“PLACES OF MIND A Life of Edward Said” By Timothy Brennan

An interesting new book on Edward Said by T. Brennan worths reading.  Below is Ayten Tartici’s comment on the book

The Restless, Eclectic and Contradictory Passions of Edward Said


Edward Said, at his office at Columbia, seven months before his death in 2003. Timothy Brennan’s biography, “Places of Mind,” draws on an imposing array of material to write the first comprehensive portrait of one of America’s most distinguished postwar intellectuals.

A Life of Edward Said
By Timothy Brennan

In 1986, Edward Said published “After the Last Sky,” a collaboration with the Swiss photographer Jean Mohr. The book blended photographs of the daily lives of Palestinians dispersed across the West Bank, Gaza, Jordan and Lebanon with commentary by Said. At the time, he had not been back to the place of his birth, what was then Mandatory Palestine, since fleeing in December 1947 at the age of 12. Narrating Mohr’s photographs was a kind of surrogate return. Looking back on the project 13 years later, Said wrote, “It is an unreconciled book, in which the contradictions and antinomies of our lives and experiences remain as they are, assembled neither (I hope) into neat wholes nor into sentimental ruminations about the past.”

The phrase “unreconciled book” aptly describes not only “Places of Mind: A Life of Edward Said,” the new biography by his former student Timothy Brennan, but also — at least the “unreconciled” part — the snapshot of the contrarian thinker that emerges from it: Palestinian and American, Cairene and New Yorker, boastful and insecure, a Burberry-clad backer of anticolonial insurgencies and a public partisan of Palestinian self-determination who never once taught a class on the Middle East.

Brennan draws on an imposing array of material to write the first comprehensive portrait of one of America’s most distinguished postwar intellectuals: interviews with Said’s family, friends and colleagues; correspondence, essays, unpublished poetry and fiction; as well as the F.B.I. files on him. Yet in recording the mile-wide scope of Said’s influences, the book at times comes off as merely an inch deep. Several ideas Brennan introduces — why we should look to poetry as opposed to fiction as the key to Said’s intellectual formation, for example — are subsequently abandoned, like an undeveloped roll of film.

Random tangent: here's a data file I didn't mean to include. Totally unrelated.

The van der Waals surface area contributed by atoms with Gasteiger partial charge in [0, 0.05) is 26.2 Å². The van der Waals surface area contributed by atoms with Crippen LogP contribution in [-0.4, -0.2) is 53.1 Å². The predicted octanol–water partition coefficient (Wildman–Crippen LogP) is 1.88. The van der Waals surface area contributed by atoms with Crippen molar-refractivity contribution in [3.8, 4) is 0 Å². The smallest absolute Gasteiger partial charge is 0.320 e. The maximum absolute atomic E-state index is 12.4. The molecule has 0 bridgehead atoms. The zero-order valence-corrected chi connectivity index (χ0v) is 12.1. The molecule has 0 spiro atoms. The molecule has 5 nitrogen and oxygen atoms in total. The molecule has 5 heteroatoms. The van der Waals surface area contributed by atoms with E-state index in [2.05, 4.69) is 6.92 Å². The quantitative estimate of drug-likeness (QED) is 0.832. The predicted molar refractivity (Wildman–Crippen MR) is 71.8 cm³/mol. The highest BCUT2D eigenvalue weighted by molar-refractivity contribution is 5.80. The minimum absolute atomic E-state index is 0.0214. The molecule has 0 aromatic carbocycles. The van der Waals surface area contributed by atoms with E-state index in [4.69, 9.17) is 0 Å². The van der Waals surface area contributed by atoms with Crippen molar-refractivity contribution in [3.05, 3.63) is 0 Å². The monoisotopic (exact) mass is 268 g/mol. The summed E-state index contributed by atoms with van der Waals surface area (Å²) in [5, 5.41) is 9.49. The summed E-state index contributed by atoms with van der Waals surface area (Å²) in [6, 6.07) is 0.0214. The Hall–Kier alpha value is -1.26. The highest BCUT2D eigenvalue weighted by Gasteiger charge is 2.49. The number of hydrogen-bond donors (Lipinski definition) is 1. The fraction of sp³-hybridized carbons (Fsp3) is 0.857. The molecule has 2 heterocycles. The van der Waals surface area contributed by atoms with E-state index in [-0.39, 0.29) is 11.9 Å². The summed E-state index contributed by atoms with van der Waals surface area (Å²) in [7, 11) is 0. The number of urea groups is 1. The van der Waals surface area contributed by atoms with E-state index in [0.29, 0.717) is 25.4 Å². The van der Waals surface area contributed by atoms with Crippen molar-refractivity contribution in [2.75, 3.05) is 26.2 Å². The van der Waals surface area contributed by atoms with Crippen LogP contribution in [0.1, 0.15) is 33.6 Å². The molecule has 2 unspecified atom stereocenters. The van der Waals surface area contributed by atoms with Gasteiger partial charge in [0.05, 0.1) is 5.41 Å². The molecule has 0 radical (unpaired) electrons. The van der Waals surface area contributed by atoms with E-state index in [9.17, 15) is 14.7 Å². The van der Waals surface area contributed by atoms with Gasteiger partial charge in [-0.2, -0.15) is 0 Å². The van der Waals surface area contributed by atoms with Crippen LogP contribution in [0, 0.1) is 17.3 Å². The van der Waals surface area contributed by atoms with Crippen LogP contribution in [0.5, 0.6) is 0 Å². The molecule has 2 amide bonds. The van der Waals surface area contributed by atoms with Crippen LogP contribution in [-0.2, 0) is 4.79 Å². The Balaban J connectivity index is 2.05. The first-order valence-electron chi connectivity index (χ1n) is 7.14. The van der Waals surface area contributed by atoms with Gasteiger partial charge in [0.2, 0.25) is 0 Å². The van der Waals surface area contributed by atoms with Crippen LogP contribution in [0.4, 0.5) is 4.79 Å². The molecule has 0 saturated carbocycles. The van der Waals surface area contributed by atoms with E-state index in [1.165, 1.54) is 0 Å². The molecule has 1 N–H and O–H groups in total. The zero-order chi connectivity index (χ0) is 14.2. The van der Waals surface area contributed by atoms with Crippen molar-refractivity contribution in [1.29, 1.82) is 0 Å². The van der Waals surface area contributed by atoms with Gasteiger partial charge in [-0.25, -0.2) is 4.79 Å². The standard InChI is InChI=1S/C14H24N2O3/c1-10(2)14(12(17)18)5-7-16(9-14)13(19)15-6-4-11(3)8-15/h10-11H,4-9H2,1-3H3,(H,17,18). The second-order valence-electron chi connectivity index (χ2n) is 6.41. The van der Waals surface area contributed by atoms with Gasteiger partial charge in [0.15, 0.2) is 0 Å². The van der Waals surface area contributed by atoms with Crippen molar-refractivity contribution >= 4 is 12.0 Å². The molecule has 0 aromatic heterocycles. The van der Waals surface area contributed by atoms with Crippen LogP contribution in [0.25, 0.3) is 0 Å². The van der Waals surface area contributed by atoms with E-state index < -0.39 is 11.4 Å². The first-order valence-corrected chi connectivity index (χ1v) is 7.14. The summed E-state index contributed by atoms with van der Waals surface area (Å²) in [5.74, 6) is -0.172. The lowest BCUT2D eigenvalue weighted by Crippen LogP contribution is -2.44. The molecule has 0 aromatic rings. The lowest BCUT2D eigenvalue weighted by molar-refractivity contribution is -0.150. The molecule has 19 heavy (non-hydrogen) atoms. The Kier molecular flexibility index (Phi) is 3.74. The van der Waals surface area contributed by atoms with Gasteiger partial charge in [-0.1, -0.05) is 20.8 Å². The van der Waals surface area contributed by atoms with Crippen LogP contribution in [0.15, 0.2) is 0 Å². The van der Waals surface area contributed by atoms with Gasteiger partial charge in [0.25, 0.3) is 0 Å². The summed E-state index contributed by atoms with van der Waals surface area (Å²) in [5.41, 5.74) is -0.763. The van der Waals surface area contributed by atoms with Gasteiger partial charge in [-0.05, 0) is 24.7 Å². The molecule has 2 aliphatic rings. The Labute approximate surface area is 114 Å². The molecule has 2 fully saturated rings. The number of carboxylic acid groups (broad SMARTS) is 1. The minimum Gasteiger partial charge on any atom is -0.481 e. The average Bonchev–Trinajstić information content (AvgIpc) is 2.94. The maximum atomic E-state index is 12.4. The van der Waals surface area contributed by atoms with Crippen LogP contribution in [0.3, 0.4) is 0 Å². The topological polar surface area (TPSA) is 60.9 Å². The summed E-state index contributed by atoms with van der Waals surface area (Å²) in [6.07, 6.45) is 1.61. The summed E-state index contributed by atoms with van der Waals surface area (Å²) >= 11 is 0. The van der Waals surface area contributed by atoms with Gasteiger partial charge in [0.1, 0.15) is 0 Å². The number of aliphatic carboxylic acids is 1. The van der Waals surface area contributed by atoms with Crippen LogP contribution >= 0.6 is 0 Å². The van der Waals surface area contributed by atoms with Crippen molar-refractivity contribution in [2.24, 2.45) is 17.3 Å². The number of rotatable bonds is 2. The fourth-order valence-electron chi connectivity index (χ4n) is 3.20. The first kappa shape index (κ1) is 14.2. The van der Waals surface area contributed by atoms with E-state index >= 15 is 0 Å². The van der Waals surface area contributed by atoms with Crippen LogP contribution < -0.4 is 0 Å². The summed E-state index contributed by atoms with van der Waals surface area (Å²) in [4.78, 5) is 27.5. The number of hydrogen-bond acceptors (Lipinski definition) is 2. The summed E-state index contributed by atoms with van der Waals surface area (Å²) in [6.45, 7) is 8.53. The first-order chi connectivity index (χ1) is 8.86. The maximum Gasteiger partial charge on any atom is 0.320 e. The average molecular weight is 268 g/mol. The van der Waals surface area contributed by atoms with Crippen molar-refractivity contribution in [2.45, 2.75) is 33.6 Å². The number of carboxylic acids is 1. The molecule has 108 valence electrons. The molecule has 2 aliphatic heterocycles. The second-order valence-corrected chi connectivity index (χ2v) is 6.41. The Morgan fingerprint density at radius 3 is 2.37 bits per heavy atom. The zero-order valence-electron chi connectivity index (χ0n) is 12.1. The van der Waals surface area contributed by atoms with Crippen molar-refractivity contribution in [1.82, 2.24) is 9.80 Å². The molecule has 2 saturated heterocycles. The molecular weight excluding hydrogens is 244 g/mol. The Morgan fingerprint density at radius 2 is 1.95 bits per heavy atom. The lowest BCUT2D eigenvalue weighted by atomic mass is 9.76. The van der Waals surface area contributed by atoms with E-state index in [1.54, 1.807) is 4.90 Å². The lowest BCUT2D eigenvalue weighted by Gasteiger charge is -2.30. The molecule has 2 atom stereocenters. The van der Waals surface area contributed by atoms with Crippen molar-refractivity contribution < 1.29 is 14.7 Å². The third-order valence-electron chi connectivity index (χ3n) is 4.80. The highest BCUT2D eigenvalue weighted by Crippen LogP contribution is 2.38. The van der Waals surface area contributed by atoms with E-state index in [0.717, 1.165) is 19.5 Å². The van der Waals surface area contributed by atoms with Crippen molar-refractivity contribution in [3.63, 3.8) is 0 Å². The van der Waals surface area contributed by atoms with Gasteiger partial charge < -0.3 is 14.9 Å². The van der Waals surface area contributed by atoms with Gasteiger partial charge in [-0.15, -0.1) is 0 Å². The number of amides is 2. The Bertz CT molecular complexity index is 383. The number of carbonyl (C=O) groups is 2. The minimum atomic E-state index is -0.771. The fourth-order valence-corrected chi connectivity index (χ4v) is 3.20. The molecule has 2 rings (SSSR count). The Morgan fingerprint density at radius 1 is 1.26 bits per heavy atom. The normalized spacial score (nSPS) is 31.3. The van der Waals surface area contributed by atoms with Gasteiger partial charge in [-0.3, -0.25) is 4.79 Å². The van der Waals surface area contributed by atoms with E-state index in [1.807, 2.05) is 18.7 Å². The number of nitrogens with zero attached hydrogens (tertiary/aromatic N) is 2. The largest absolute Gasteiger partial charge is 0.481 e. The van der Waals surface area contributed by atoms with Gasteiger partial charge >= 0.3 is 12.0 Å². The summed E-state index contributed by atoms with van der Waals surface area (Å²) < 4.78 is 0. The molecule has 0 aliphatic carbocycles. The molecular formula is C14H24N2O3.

Born in Jerusalem in 1935 and raised in Cairo, Said was in part able to pursue an Ivy League education by dint of inheriting an American passport. His father had briefly immigrated to the United States and become a citizen during World War I, but returned to the Middle East, operating a successful business selling stationery to the British colonial bureaucracy. After getting into trouble at Victoria College, an elite British school in Cairo, Said was sent packing to Mount Hermon, a boarding school in Massachusetts, where he first studied philosophers such as Plato, Aristotle and Kierkegaard. Arriving at Princeton conflicted over whether to pursue music (he was a gifted pianist) or medicine, he instead chose to follow an honors track called “special humanities.” The program enabled him to combine coursework in literature, music, French and philosophy and to study with the prominent critic R. P. Blackmur. At Harvard, where he completed his Ph.D., he wrote a dissertation on Joseph Conrad under Harry Levin, a pioneer of comparative literature. Said would later refer to himself as a comparatist and was as enthralled with the medieval Arab historian Ibn Khaldun as he was with the Italian Enlightenment philosopher Giambattista Vico. Brennan’s early chapters, which explore several aspects of Said’s life, including his two marriages, familial pressures, friendships and advisers, as all constitutive of the provocative polymath he became, are some of the finer pages in “Places of Mind.”


Upon graduation, Said was quickly hired by Columbia, and despite occasional flirtations with other institutions, he remained there for the entirety of his career. As Brennan observes: “If along with Chomsky, Hannah Arendt and Susan Sontag he was the best-known U.S. public intellectual of the postwar period, he was the only one of them who taught literature for a living. Said reveled in this fact.” Yet, Said’s view of the American university as “a quasi-utopian place” of reflection did not mean he embraced a secluded existence. The enduring riddle of his career was his ability to remain at once inside and outside the halls of power. Echoing his references to the Lebanese civil war in “Orientalism” (1978), which situated his literary criticism in a contemporary historical and political context, Said conceived of literature as inextricable from time and place. Although raised an Anglican, he was an outspoken defender of the Islamic world against both Western predations and the misrepresentations that bolstered them. Despite that activism, he fretted over his political impact. “Although he let few see it,” Brennan writes, “he lived in agony.